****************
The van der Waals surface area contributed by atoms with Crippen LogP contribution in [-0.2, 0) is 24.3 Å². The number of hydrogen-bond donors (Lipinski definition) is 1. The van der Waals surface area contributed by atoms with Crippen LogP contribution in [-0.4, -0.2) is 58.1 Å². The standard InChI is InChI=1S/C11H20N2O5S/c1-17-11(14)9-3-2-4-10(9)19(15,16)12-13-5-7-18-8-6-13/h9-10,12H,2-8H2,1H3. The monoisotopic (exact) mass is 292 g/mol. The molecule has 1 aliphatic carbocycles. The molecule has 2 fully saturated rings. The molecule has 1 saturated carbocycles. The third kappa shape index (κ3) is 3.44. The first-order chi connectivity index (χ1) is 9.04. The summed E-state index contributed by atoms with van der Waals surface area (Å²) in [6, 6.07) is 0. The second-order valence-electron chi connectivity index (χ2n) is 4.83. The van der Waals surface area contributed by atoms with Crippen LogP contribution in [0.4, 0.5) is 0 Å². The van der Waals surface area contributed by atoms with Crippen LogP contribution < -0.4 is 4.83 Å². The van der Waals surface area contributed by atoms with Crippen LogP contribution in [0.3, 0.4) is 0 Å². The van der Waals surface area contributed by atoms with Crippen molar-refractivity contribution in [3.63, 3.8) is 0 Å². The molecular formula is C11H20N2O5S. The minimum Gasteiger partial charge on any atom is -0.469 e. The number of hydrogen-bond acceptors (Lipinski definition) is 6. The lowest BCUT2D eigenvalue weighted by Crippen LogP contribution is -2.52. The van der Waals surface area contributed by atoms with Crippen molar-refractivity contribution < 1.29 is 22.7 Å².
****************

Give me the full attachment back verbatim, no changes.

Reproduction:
The van der Waals surface area contributed by atoms with Crippen LogP contribution in [-0.2, 0) is 24.3 Å². The number of hydrogen-bond donors (Lipinski definition) is 1. The van der Waals surface area contributed by atoms with Crippen LogP contribution in [-0.4, -0.2) is 58.1 Å². The standard InChI is InChI=1S/C11H20N2O5S/c1-17-11(14)9-3-2-4-10(9)19(15,16)12-13-5-7-18-8-6-13/h9-10,12H,2-8H2,1H3. The monoisotopic (exact) mass is 292 g/mol. The molecule has 1 aliphatic carbocycles. The molecule has 2 fully saturated rings. The molecule has 1 saturated carbocycles. The third kappa shape index (κ3) is 3.44. The first-order chi connectivity index (χ1) is 9.04. The summed E-state index contributed by atoms with van der Waals surface area (Å²) in [6, 6.07) is 0. The second-order valence-electron chi connectivity index (χ2n) is 4.83. The van der Waals surface area contributed by atoms with Crippen LogP contribution in [0.4, 0.5) is 0 Å². The van der Waals surface area contributed by atoms with Crippen LogP contribution < -0.4 is 4.83 Å². The van der Waals surface area contributed by atoms with Crippen LogP contribution in [0.3, 0.4) is 0 Å². The van der Waals surface area contributed by atoms with Crippen molar-refractivity contribution in [3.63, 3.8) is 0 Å². The molecular formula is C11H20N2O5S. The minimum Gasteiger partial charge on any atom is -0.469 e. The number of hydrogen-bond acceptors (Lipinski definition) is 6. The lowest BCUT2D eigenvalue weighted by Crippen LogP contribution is -2.52. The van der Waals surface area contributed by atoms with Crippen molar-refractivity contribution < 1.29 is 22.7 Å².